The assessment is closely aligned with TNFD’s assessment. So, a company will probably be able to use one or the other to reach a conclusion on what to report on (according to TNFD) and what nature areas to set targets on (according to SBTN). SBTN will, over time, cover four new nature topics (climate targets are already developed as part of SBTi): freshwater, land, biodiversity and ocean. This first publication only includes targets for freshwater, with a beta version for land targets. Biodiversity and ocean will come at a later point.

The recommended targets for freshwater are freshwater withdrawal reduction and freshwater quality, specifically reduction in nitrogen and phosphorus to surface water bodies. The beta version for land targets recommends targets on land footprint reduction, targets on conservation of natural land, and targets on engagement for improvement in ecological or social conditions. Just as many companies have a net-zero carbon target today, expect to see target statements connected to these SBTN targets in the future.

Biodiversity exclusions entering mainstream

Nordea Asset Management (NAM) has for the first time chosen to exclude a company based on the company’s harmful impact on biodiversity. NAM has excluded a chemicals company, DuPont, because of the company’s pollution of chemicals with a long-lasting presence on biodiversity. Interestingly, the company was first flagged by NAM for further investigation based on a Principal Adverse Impact (PAI) biodiversity indicator. PAIs are indicators required to be assessed by investors under SFDR.

As with many investors, NAM has communicated that they intend to step up their use of PAIs as grounds for engagement going forward. There are few other examples of large asset managers using biodiversity impact for exclusion purposes so far, but we can expect more of this going forward.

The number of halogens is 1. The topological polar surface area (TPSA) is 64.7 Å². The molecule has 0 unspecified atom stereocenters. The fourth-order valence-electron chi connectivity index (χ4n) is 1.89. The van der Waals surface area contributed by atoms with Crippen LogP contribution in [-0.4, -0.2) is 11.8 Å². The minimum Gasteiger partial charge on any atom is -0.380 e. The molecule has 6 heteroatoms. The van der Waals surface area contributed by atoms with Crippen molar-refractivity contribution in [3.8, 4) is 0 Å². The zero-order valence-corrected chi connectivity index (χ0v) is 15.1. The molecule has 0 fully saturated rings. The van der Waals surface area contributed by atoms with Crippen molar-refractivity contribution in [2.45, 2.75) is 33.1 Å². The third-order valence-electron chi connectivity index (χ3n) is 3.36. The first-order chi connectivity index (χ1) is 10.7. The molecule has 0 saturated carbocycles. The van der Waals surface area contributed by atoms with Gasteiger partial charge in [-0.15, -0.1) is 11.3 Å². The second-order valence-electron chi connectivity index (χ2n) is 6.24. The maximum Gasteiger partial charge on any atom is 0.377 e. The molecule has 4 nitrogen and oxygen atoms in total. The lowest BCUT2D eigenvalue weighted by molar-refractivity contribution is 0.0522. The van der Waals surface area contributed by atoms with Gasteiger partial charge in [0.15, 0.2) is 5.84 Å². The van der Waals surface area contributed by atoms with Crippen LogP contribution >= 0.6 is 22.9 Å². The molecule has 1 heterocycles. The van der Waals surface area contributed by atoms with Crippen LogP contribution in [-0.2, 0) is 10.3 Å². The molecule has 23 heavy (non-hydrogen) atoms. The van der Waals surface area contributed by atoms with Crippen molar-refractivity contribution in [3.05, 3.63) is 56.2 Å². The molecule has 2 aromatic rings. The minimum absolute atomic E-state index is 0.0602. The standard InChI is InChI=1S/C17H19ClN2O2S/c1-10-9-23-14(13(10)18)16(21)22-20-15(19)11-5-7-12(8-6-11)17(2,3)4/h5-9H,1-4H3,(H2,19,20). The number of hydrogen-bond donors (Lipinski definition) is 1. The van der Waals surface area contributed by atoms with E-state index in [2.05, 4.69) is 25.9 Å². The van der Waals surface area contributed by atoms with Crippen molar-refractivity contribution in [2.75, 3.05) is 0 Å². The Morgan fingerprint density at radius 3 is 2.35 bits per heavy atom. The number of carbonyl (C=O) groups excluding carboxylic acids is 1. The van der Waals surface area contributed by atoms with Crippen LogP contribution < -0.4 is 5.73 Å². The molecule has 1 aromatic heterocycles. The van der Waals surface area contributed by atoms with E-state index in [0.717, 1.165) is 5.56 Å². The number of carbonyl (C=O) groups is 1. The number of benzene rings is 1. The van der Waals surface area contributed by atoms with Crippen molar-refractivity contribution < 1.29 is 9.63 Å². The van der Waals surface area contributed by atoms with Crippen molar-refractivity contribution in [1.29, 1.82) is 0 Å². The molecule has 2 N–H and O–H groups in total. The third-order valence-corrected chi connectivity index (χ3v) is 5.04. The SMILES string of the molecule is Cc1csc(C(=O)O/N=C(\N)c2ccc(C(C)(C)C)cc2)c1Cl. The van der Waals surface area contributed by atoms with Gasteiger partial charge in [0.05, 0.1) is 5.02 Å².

Tightening in on “carbon neutral” claims and product durability

The EU Parliament voted in May to ban environmental claims such as "biodegradable", “bio”, "environmentally friendly, or “carbon neutral” on consumer products unless supported by evidence. The goal is to help consumers choose products that are in general more durable and sustainable. The Parliament also voted to ban the use of the claim “carbon neutral” if this is only achieved through carbon offsetting schemes. And, they also proposed to ban products that are designed on purpose with a short life span, as well as requiring products to be compatible with spare parts from other producers (e.g., a new battery does not need to be from the same producer).

These are huge steps from the parliament in helping consumers choose products that are more durable, repairable, and sustainable. The 27 Member States will now have to debate the proposal from parliament.

Clean energy investments outpacing fossil fuel investments

In May, IEA published its 2023 ‘World Investment Report’. The headline is uplifting: “Global investment in clean energy is on course to rise to USD 1.7 trillion in 2023, with solar set to eclipse oil production for the first time”. According to IEA, energy security concerns and the price of fossil fuels is the driving force behind the shift in the past 12 months. Looking ahead, some of the biggest challenges are to increase clean energy investments in developing countries.

While India, Brazil and parts of the Middle East have seen positive developments, IEA reports that there is a continued reluctance to invest in developing countries due to factors such as regulatory frameworks, weak grid infrastructure and high capital costs.